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CTU Financial Secretary Kristine Mayle’s Remarks to ISBE on Proposed Removal of Special Education Class Size Limits


Testimony Regarding Proposed Changes to Part 226 (Special Education)
Illinois State Board of Education Meeting, February 20, 2013

My name is Kristine Mayle. I am the Financial Secretary of the Chicago Teachers Union, chair of the IFT Special Education Committee, and the liaison to the CTU Special Education Committee. Most importantly, I am a Special Education teacher holding both elementary and special education certifications and have actually experienced the conditions in our overcrowded classrooms.

I am here to adamantly oppose your proposals to change the rules regarding Special Education class size limits. These proposed changes would have a devastating effect on both the members I represent and the students they serve.

What these changes will effectively do is give the Chicago Board of Education and other school districts in Illinois the ability to try to solve their budget crises on the backs of the most vulnerable students we serve. The Chicago Public Schools do not work with the best interests of our students with disabilities in mind, but rather create and enforce policies that compound the difficulties that our students with IEPs experience. If left on their own, without regulation or guidelines from ISBE, CPS cannot be trusted to do right by students. In Chicago, the recommendations of IEP teams at the school level are often thwarted from the district level.

During our recent contract negotiations and strike our members fought for a provision that even our own attorney thought was strange upon first mention. We fought and won the ability to file grievances about violations of ISBE policy and federal law regarding special education. I know that it seems redundant to add a grievance procedure to a union contract for something that is regulated by school code and laws, but my members were adamant that we needed a mechanism to fight the abuses CPS perpetrates upon our special education students. CPS gambles (and often wins) that parents will either not know the rights their children entitled to, or that they will not have the means or ability to fight the violations that they see. For too long, many of my members have been reduced to quietly having off-the-record conversations with parents informing them about the violations to their students’ IDEA and ISBE given rights. Our new contract article finally gives my members the confidence and reassurance to stand up on behalf of their students without fear of reprisal from their employer. What was a great step forward in the battle of special education rights will be ripped from us if you make the changes proposed today.

I spend a lot of time out in our schools speaking to special educators and the clinicians that serve our students with disabilities. One of the major complaints I hear time and time again is that they have too many students in front of them to teach them in a matter consistent with the needs spelled out in students’ IEPs. They tell me about students regressing rather than progressing because they cannot individualize to the extent needed because there are so many students in their classes.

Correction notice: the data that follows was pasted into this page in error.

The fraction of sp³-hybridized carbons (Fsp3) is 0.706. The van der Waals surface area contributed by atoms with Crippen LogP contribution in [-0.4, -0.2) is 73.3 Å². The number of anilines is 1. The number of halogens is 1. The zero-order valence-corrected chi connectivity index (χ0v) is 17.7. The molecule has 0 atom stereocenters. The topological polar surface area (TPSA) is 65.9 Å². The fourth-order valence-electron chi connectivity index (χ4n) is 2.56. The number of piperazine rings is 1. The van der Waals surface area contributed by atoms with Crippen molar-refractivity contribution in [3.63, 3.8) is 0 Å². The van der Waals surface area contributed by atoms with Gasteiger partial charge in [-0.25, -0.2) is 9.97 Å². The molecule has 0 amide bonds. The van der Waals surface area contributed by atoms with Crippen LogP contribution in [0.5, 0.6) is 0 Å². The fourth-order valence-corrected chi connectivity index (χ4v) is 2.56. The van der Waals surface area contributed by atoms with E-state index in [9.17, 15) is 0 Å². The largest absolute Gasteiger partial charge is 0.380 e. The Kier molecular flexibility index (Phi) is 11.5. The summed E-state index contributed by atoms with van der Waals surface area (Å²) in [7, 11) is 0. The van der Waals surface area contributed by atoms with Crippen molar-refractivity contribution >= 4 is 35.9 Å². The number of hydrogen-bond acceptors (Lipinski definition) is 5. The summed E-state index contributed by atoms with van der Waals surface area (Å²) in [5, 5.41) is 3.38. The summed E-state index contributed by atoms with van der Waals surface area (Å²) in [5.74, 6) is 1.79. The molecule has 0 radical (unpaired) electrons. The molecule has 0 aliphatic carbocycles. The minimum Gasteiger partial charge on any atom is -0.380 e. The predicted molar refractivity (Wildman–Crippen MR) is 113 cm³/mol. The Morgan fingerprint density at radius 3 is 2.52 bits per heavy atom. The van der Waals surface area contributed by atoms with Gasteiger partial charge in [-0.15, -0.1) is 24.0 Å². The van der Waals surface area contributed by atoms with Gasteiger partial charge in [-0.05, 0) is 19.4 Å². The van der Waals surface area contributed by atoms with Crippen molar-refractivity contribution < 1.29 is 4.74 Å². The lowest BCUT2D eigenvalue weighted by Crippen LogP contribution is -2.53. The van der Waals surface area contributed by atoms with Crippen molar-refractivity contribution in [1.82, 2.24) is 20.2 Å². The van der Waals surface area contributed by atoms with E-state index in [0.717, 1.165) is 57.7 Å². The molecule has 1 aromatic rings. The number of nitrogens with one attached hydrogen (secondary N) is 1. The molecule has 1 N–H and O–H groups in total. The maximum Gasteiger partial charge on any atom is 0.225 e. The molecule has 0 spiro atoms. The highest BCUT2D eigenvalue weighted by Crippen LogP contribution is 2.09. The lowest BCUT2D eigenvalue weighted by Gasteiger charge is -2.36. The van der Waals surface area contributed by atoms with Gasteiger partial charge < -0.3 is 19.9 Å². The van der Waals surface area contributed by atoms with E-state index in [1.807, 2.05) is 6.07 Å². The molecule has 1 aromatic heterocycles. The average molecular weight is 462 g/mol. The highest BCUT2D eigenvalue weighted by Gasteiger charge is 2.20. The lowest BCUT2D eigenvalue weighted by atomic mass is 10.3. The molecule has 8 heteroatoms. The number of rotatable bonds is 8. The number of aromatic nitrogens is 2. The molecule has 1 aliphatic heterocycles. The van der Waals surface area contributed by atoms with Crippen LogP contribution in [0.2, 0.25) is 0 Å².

For example, in a school I visited just a month ago, the sole self-contained special education teacher at the school had 3x the number of students she should have had in front of her at a time based on ISBE regulations. Based on the minutes of the students in front of her, and lack of paraprofessional support in her room, she should have only had 8 students per period in her room. In actuality, for nearly all of the school day, she has 24 students in front of her. 24 students was the class size we fought for for our general education classes. How is a teacher supposed to provide a fair and appropriate education for her students when there are 3x as many of them as permitted by your current policy? If you change these policies, I can almost guarantee that 24 students with IEPs in a special education class will become the norm and not the exception in Chicago.

Regarding class ratios, or the 70/30 provision, I have frequently heard complaints of schools exceeding these ratios in numbers of students with disabilities, oftentimes without additional supports being provided for those students needing more help. Changing this rule will give CPS free reign to overstuff classes with special education student without providing the necessary supports. I want to be clear, the use of a true team-teaching model is not current practice in the vast majority of CPS schools and CPS has taken no steps nor made any progress in making this a regulated or supported norm. I was fortunate enough that I was able to experience a functional and authentic team-teaching model at one of the schools I taught at because we were a Corey H./ISBE 40 school. During that monitoring process we received the necessary training and supports to implement a true school-wide team teaching program. But without the urgency of Corey H. or the urging of ISBE to establish authentic team-teaching situations in CPS, it will not happen in the majority of our schools.

My members and I very strongly object to these proposals and urge you to remove these special education proposals. They will be detrimental to both special educators and the students we serve and should be removed from consideration immediately. I appreciate your time today.

Relevant pages: 11-22

Chicago Teachers Union